Occupy Your Local Food Bank

Artwork by: Bob Gillespie, www.root13design.com

By: Grainne Rhuad

The world is being occupied.  Have you noticed?  Since the revolution began in Tunisia it’s been all over the news.  One riot after another fueled by dissatisfied people.  Contrary to what was promised by 1960’s icon Gil Scott-Heron, the revolution is in fact being televised.

The way in which it is being televised however is misleading.  Watching events unfold in the middle east, the Mediterranean, Europe and most recently in the U.S. it is becoming clear that the mainstream broadcast media has no intention of covering what is really happening on the ground.  It may be due to the fact that what is happening is as diverse as the people showing up to protest.

There are just now many ways in which to show support to those taking to the streets.  One of the biggest disparities that have occurred to me is the separation between those who show up for “Occupy this or that” and those who truly cannot afford to take the time off to protest.

People have families to support still.  It’s one of the reasons that the 99% are so upset.  The inability to provide for themselves and their dependants.  It’s not a time to be flippant with whatever work you happen to have.

The occupy movement has been smallish in the community I live in.  The largest turnout was somewhere around 50 and I found myself uninspired by the spectacle.  It’s not surprising that it is receiving next to no coverage because as you walk up to people to talk to them about their “occupation” they avoid eye contact.

What did get me inspired was an invitation I received from someone on Facebook to join the “Occupy Your Local Food Bank”.   This was something solid and concrete I could get behind.  Also it is something I believe in wholeheartedly.  Feeding the hungry and doing it on a local level.

What I learned when preparing for this event last Saturday was at the same time sad and galvanizing. It turned out to not be as easy as one might think to find a food pantry to donate to.

While just like many other communities, we have canned food drives around the holidays and sponsored by the Boy Scouts, local schools and stores. These drives aim to collect and distribute right away.  They usually partner with a particular agency like Untied Way or Church to distribute to a list of people already decided upon.  We do not have an actual pantry that is set up for those in need to drop into and pick up items.

The closest thing we have to this is the Salvation Army, which runs a food program wherein it shares hot cooked meals and will accept some canned goods to distribute from time to time.  Another agency which came close was Community Action Agency which mostly distributes vouchers for food rather than actual food.

What has been happening over the past several years is the community has found it for some reason more effective to accept cash donations and use that cash to provide coupons and vouchers for things like food or overnight hotel stays for homeless families.  This is not a bad thing; it’s just how things have been done.

However with the changing society we live in, cash donations are getting harder and harder to make.  People very often don’t have extra cash to give, however they may find it easier to pick up an extra can of soup or jar of peanut butter.  What is essential in these changing times is finding a way to make it easy for people to share.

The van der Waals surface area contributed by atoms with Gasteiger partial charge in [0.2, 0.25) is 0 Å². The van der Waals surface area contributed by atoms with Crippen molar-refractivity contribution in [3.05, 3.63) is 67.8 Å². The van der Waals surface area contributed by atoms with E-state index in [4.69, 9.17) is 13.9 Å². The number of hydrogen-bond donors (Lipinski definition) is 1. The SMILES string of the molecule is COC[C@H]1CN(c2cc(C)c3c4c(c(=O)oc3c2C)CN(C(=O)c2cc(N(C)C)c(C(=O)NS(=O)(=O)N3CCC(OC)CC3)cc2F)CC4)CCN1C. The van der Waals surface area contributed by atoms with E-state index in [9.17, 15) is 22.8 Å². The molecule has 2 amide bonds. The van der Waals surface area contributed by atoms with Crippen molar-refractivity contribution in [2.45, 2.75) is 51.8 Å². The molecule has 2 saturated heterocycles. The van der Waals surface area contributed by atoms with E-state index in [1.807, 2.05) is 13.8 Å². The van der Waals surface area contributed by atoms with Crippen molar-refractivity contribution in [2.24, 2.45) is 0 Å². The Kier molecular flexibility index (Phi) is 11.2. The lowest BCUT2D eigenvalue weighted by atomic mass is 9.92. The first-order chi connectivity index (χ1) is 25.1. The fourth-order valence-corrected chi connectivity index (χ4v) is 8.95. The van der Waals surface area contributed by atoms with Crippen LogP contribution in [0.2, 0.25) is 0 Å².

For this we need easy and safe drop off points for food banks.  So here are some tips I came up with after my frustrating weekend.

  1. Find out if your community has an already established food bank.  Sounds simple enough but I am embarrassed to admit I did not know we didn’t have one.
  2. Visit or call the Boy Scouts of America office. Every year the Boy Scouts of America participates in “Scouting for Food”.  They know how to organize a food drive and they know who to donate to.  They are also very friendly and helpful.
  3. Identify your area’s Interfaith Council.  Most areas have an Interfaith Council that helps churches of all faiths, mosques and synagogue to coordinate how to serve the community and educate on the similarities and differences of their religions.  These Interfaith Councils also know which churches are organizing to help with food, clothing and shelter and when. Also, if you are already a member of a church put a call in to your leadership, if they don’t know how to donate food, this is something that can and probably should be organized.
  4. When in doubt contact the Salvation Army.  The Salvation Army has been feeding and clothing the poor and homeless since before the turn of the 20th century in America.  It is their ideal to care for the personal needs of people before they can think about anything spiritual.  They are good at this and will know where to direct you.
  5. If you live in a small community that does not have any of the above organize it yourself.  Usually a school or a small store or post office in rural communities will allow you to set up a food collection area.  All that is needed is a place to collect things and word of mouth and the hungry will find you.

What is most important to the 99% is the ability to live a certain quality of life.  I don’t think anyone who is protesting expects to be a Rockefeller, what they do expect is to not have to worry about food, housing and medical care.  To have the ability to watch their children grow and go to college.

One thing we can all help with is making sure the basic needs of one another are met.  We can make sure our neighbors are fed and nourished.  As Pete Seeger sang, “If we could consider each other, a neighbor a friend or a brother, it could be a wonderful wonderful world, it could be a wonderful world.”

 To see  more artwork by Bob Gillespie visit his site @ www.root13design.com